Plant or Grow? It’s All a Part of Missional Discernment

To church plant, or to grow? For some churches, this is a critical question for missional discernment.

Plant or Grow? It's All a Part of Missional Discernment

To church plant, or to grow? For some churches, this is a critical question for missional discernment. As God grows our community, should we respond by building more infrastructure in the congregation to support new members—additional worship services, more programs, etc.—or should we send a portion of our members off to start a new church, to participate in God’s mission in a fresh way in some new place? Sometimes the answer is both. On a recent trip to Brazil through Pittsburgh Theological Seminary’s World Mission Initiative, we visited the First Independent Presbyterian Church of São José do Rio Preto. Their pastor, Mario Sergio de Góis, told us that their three values are to be missionalmulti-cultural, and multiplying. The last value, multiplication, reflects a commitment not just to growing their own congregation, but to multiplying the number of worshiping communities in their city.

This is evident in the latest new church to grow out of First IPI Rio Preto: On the evening of Sunday March 6, we worshiped with Vitral, a new church. Their name means Mosaic, and is intended to communicate the beautiful picture that’s created when God’s diverse people come together in worship. Our guide for the evening, Marianna, was a new member of the community who doesn’t yet identify as a Christian. Her voice brimmed with enthusiasm as she told us how she had once felt lonely and isolated, but after meeting Vitral’s pastor, Evandro, she had discovered a new joy in community.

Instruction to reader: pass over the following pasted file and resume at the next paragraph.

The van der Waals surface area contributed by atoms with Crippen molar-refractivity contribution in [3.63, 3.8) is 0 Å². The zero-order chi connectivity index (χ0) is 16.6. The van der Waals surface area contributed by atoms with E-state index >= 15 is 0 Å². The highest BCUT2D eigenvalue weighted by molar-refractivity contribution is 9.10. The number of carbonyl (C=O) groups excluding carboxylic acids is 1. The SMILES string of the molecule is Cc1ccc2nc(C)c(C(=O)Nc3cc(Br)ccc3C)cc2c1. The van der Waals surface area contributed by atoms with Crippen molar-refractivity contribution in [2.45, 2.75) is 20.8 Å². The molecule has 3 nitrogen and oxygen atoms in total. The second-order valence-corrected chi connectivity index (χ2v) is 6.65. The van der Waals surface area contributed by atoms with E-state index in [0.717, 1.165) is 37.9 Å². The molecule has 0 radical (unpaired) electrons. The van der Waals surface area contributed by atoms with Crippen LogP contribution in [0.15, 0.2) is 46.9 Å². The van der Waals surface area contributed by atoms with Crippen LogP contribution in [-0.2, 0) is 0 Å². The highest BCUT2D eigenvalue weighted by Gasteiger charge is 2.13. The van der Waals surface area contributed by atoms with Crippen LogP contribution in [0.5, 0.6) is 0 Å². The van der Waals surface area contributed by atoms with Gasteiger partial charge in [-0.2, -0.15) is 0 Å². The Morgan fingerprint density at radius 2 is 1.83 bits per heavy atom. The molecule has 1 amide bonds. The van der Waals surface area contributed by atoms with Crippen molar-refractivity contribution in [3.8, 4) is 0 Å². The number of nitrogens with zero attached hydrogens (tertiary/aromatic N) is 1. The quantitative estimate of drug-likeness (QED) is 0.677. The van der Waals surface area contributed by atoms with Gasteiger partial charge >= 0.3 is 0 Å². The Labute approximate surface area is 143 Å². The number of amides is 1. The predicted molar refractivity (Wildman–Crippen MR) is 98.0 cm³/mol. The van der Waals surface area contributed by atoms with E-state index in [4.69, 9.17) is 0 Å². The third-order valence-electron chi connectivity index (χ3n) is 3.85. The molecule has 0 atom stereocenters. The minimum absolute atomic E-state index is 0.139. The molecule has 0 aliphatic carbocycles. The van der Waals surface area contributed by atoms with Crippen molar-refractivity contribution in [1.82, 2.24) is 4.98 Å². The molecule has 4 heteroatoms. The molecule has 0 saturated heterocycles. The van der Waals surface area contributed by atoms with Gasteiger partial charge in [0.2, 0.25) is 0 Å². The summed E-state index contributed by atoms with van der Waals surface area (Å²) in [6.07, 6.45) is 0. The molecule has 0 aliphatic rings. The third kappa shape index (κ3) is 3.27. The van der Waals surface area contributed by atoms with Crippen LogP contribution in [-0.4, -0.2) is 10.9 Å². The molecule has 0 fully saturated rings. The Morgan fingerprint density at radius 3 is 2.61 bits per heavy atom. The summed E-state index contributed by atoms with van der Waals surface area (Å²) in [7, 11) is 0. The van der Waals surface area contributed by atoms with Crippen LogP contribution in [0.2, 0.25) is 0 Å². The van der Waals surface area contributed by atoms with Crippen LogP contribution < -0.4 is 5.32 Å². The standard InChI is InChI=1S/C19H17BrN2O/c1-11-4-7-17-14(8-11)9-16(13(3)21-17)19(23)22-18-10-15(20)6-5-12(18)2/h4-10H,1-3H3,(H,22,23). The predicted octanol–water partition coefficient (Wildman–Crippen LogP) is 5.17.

The same enthusiasm seemed contagious as we participated in Vitral’s Sunday evening worship service. Everything about it seemed designed to create a hospitable environment for people who may be new to Church. This congregation was eager to engage constructively with the culture of its not-yet-Christian friends. The music blended both praise songs and secular songs. Evandro’s sermon quoted both Christian voices and voices from other religious traditions. An undercurrent of celebration ran through everything that happened in our fellowship and worship that night.

This sense of joy, energy, and hope came not just from encountering something new, but from sensing that God was active and present, that the Spirit was hovering over the creation of this new community of faith and stirring things up just as he had at the beginning of our universe. The community seemed elated to be discovering what God was doing in their midst.

The next day, Mario told us how his congregation had grown and added new services, each with different styles of music to allow people to worship in ways that felt natural. Before their contemporary service, he mentioned to our group that so many of the faces in that worship service were new that they felt like a new church to him.

But Mario didn’t want to just see his church grow. He encouraged the planting of Vitral because he knows that God works in different ways among different people. The northeast zone of their city didn’t need to be recruited to come to First Presbyterian Church for worship—they needed their own new worshiping community to connect with their unique culture.  Hence the formation of Vitral.

Later in the day, Mario pointed to another staff member and said, “There’s our next church planter.” This suggests to me that their church was both growing and planting other congregations because they freely gave encouragement and permission to try new things. To create such cultures, senior leaders have to be free of pride or desire to control. A church should never seek to grow or plant because of a leader’s ego or desire to expand a congregation’s influence. But when a church genuinely wants to invite new people to worship and follow Jesus Christ, they might find themselves both growing internally and planting other churches. After all, while one plants and another waters, it’s God who gives the growth (1 Corinthians 3:7). It’s part of missional discernment.

 

This article originally appeared here, and is used by permission.